Saturday, July 10, 2021

S 2199 Introduced - Cyber Sense Act

Last month, Sen Rosen (D,NV) introduced S 2199, the Cyber Sense Act of 2020 (yep, it says 2020). The bill would require DOE to “establish a voluntary Cyber Sense program to test the cybersecurity of products and technologies intended for use in the bulk-power system”. The bill is similar to HR 2928 which was adopted by the House Energy and Commerce Committee without amendment.


Section 2(a) of the bill provides the definitions for four critical terms used in the bill (these definitions are not laid out in HR 2928, the terms are defined in passing), two by reference to existing definitions. There are no cybersecurity related definitions provided.

Program Established

Sections 2(b) and 2(c) in this bill are essentially identical to §2(a) and §2(b) respectively in the House bill. The only difference is that the House bill keeps referring to the ‘Cyber Sense Program’ where the Senate bill uses the term ‘Program’ after defining that in §2(a)(3) as meaning the ‘Cyber Sense Program’ established in §2(b).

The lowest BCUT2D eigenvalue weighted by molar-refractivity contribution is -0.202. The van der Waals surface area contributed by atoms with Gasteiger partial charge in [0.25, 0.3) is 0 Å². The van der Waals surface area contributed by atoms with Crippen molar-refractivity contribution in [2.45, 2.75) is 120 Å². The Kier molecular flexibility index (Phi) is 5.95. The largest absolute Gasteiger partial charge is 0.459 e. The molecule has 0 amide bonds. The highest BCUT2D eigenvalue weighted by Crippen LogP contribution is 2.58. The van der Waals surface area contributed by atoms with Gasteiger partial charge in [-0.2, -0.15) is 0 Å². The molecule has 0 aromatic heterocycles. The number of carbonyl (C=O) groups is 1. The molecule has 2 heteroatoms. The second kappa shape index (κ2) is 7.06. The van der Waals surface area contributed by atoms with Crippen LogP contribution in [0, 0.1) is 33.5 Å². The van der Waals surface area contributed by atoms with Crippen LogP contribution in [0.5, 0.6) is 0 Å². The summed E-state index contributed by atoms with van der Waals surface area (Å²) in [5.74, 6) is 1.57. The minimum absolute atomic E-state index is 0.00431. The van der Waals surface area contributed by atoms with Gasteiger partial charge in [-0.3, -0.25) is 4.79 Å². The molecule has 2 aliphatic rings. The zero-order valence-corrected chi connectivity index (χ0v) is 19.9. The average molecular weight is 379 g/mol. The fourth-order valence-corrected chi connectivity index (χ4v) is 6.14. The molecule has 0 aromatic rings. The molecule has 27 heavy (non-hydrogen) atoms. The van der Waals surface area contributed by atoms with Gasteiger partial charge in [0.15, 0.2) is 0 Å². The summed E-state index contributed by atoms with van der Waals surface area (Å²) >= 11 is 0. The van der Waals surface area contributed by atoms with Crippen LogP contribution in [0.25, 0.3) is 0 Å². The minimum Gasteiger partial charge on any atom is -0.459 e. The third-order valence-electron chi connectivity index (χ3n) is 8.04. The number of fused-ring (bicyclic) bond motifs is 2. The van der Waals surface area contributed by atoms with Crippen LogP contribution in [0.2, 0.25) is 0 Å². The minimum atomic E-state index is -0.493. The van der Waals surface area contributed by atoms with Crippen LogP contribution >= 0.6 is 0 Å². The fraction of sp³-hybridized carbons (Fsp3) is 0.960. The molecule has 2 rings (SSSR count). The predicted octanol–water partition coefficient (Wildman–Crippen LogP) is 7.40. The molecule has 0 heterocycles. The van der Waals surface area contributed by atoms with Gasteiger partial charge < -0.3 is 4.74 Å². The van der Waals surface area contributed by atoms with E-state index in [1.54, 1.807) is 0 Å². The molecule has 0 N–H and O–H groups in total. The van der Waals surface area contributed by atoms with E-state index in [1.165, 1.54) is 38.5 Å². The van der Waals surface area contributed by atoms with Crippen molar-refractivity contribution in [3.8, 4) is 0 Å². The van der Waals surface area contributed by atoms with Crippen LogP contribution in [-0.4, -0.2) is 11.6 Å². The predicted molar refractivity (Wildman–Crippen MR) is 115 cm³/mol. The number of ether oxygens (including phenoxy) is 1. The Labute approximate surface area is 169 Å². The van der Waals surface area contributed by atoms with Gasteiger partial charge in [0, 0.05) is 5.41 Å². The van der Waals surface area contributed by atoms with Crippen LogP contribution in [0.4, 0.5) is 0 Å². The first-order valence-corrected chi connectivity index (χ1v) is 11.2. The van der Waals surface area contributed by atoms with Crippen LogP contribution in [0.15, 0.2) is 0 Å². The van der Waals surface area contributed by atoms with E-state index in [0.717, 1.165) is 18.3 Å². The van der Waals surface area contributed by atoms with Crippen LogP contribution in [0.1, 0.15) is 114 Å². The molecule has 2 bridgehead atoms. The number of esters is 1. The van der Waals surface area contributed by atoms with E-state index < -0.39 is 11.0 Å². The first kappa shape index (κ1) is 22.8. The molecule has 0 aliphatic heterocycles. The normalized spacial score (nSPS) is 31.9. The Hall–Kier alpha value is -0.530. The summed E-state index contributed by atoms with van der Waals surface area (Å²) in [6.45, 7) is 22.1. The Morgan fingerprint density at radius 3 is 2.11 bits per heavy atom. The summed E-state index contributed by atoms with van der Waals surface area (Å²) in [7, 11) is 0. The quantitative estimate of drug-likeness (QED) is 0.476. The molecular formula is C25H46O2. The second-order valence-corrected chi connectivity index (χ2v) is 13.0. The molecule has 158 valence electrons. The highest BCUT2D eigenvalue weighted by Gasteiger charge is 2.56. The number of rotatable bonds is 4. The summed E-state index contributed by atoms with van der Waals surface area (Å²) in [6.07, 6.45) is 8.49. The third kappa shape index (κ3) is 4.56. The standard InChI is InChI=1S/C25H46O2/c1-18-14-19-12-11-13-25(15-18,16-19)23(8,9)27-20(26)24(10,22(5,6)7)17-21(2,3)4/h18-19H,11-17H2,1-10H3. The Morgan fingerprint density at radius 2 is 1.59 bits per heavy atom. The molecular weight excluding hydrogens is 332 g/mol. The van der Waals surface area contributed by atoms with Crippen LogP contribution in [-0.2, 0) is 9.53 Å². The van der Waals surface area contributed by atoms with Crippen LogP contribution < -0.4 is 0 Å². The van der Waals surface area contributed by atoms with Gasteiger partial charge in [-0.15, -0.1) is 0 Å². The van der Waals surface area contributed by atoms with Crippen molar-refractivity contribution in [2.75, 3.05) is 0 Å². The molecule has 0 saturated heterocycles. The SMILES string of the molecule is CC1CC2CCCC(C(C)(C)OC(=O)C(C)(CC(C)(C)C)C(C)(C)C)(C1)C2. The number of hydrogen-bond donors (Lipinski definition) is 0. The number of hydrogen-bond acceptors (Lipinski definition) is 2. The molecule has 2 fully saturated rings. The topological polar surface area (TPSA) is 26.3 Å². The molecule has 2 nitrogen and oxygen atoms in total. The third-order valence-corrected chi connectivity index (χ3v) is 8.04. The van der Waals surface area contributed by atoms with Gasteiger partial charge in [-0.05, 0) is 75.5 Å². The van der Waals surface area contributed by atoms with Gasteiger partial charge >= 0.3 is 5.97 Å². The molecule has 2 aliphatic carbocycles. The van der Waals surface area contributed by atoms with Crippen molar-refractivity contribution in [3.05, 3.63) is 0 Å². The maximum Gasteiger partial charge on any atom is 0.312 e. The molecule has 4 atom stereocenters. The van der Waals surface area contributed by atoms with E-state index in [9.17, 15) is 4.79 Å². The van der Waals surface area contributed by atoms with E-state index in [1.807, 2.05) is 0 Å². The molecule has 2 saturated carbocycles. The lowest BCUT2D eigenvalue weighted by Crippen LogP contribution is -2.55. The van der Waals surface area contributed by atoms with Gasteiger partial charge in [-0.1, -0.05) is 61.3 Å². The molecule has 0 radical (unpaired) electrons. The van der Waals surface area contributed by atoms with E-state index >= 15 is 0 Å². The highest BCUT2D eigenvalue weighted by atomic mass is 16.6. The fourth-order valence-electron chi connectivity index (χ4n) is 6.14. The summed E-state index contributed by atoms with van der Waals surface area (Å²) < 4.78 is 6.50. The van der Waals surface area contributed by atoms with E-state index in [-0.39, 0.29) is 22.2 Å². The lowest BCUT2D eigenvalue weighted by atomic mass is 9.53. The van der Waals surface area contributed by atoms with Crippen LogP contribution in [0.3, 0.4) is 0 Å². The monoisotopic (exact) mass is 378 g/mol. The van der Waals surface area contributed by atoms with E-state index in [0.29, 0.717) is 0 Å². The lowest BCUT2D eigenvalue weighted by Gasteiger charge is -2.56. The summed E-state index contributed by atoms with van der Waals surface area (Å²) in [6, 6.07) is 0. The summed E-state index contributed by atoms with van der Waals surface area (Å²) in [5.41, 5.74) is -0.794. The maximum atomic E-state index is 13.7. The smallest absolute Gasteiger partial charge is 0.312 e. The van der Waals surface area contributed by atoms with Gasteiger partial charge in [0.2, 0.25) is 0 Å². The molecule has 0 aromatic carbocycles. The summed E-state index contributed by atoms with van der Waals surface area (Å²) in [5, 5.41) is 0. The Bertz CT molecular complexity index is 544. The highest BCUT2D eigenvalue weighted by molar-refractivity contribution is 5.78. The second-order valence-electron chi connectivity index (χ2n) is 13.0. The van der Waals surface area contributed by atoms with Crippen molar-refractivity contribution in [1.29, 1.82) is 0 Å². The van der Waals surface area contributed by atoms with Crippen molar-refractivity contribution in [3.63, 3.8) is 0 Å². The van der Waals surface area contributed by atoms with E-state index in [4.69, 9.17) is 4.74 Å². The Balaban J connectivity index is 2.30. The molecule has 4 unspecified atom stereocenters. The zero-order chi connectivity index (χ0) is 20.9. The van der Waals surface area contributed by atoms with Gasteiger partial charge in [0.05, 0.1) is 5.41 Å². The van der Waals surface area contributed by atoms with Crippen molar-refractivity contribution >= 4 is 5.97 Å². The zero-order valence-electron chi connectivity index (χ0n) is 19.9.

Moving Forward

While Rosen is not a member of the Senate Energy and Natural Resources Committee, the committee to which this bill was assigned for consideration, three of her four cosponsors {Sen Hoeven (R,ND), Sen King (I,ME), and Risch (R,ID), are members and Hoeven is the Ranking Member of the Energy Subcommittee. This means that there is probably sufficient influence to see this bill considered in Committee.

The House version of this bill received bipartisan support and I would expect to see the same in Committee in the Senate. The problem remains moving the bill to the floor of the Senate. The bill is not important enough to be considered under regular order (debate, amendments, and, of course, two separate cloture votes) and I suspect that there would be sufficient opposition to stop consideration under the unanimous consent process.

The only way this bill is moving forward in the Senate is attached to some other, must pass piece of legislation.


In my Substack post on HR 2928 I addressed my concerns about the information sharing restrictions in what is §2(d) in this bill. Many pieces of control system equipment are used outside of the bulk power system and restricting those outside that system from being notified of vulnerabilities is just not fair.

In my post on this blog I talked about adding a software bill of materials requirement to the House version of this bill. My interest in seeing that done remains.

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